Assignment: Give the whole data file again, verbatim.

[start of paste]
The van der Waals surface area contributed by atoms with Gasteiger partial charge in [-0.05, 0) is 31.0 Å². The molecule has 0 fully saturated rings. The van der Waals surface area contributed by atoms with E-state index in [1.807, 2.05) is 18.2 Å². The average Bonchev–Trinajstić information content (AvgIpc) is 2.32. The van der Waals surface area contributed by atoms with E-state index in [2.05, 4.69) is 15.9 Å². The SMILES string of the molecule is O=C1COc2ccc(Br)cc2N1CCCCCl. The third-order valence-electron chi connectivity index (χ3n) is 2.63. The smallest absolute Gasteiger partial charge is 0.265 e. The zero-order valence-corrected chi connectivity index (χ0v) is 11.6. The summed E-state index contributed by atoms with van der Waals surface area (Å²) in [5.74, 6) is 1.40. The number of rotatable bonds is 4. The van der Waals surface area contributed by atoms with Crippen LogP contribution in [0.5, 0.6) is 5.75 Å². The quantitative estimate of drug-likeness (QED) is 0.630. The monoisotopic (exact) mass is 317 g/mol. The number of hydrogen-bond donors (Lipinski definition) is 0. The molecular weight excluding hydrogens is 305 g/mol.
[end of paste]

The van der Waals surface area contributed by atoms with Gasteiger partial charge in [-0.05, 0) is 31.0 Å². The molecule has 0 fully saturated rings. The van der Waals surface area contributed by atoms with E-state index in [1.807, 2.05) is 18.2 Å². The average Bonchev–Trinajstić information content (AvgIpc) is 2.32. The van der Waals surface area contributed by atoms with E-state index in [2.05, 4.69) is 15.9 Å². The SMILES string of the molecule is O=C1COc2ccc(Br)cc2N1CCCCCl. The third-order valence-electron chi connectivity index (χ3n) is 2.63. The smallest absolute Gasteiger partial charge is 0.265 e. The zero-order valence-corrected chi connectivity index (χ0v) is 11.6. The summed E-state index contributed by atoms with van der Waals surface area (Å²) in [5.74, 6) is 1.40. The number of rotatable bonds is 4. The van der Waals surface area contributed by atoms with Crippen LogP contribution in [0.5, 0.6) is 5.75 Å². The quantitative estimate of drug-likeness (QED) is 0.630. The monoisotopic (exact) mass is 317 g/mol. The number of hydrogen-bond donors (Lipinski definition) is 0. The molecular weight excluding hydrogens is 305 g/mol.